The Sri Lanka Retailers’ Association (SLRA), the apex body of organised retail in Sri Lanka, has raised growing concern about current standing of the local retail sector. If the retail sector collapses completely, it will greatly affect its larger eco system that depends on retail, penetrating deep into the length and breadth of the country. The financial and social repercussions will be unprecedented and the loss of employment alone, will be disastrous.
The local retail sector accounts for over 30% of the national GDP and 14% of direct employment in the work force. Over 10% percent of households in Sri Lanka depend on employment in the retail sector. A large section of the employment in this sector includes sales, cashiers, and lower mid-segment jobs, which are vital to keeping the country’s economy afloat, and providing deeper penetration of income streams across the country as well.
Currently, many small and medium scale businesses are either closing down, or preparing for eventual foreclosure, while their larger counterparts continue to navigate through the prevailing conditions, under stress. SMEs account for 52% of the local GDP and the sector is currently in dire need of funding in order to stay afloat. However, those funds are difficult to obtain due to interest rates of up to 34%, which diminishes their margins greatly. Additionally, given the import restrictions and inability to bring in adequate forex to the country, the future looks bleak for the whole sector. Especially, as prices of food and other essentials would skyrocket as any smaller players would have to operate at much higher costs than normal.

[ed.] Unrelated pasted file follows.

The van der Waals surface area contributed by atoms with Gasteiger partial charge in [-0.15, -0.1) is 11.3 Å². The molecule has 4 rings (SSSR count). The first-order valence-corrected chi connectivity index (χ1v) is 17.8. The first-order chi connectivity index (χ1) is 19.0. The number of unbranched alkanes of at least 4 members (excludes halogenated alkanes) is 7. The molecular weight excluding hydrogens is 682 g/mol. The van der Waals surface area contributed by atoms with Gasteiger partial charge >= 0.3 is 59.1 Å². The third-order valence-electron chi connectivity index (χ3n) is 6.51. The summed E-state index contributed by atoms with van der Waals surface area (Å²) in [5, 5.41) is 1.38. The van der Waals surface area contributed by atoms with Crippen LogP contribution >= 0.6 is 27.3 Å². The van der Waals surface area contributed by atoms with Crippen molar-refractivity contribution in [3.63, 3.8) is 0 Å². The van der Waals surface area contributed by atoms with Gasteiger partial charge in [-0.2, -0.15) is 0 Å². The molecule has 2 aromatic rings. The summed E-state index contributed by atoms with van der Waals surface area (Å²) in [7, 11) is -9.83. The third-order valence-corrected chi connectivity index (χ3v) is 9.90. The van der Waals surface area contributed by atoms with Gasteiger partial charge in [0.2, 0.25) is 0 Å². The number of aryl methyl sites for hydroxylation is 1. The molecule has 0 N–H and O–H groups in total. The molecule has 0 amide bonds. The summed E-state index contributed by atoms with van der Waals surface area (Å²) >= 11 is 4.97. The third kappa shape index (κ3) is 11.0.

Mr. Murali Prakash, President of the SLRA, commented on the current situation. “It is important that we come together with authorities, policymakers and stakeholders and work towards replenishing the local retail sector, as it is the backbone of our economy. The SLRA cannot stress enough the importance of making the retail sector a priority, as without it, the economy would further dwindle, as other sectors that depend on retail will also collapse.”
The Social Security levy charged on basic essential items have further increased the burden on consumers. SLRA recommends to exclude the levy on basic essentials to provide relief to the consumers.
The SLRA urges the government and authorities to set up a system to facilitate the continuation of the retail sector business through a planned set of actions. A 100% failproof framework based on monthly availability that could be considered to rejuvenate the retail sector would ensure imports and provide a means of managing the current uncertainty in the country. The SLRA also advocates transparency on how retailers should operate amidst the current crisis. It is imperative that frequent discussions by key authorities are taken place on a timely basis, as it is the only means of ensuring the survival of the local retail sector.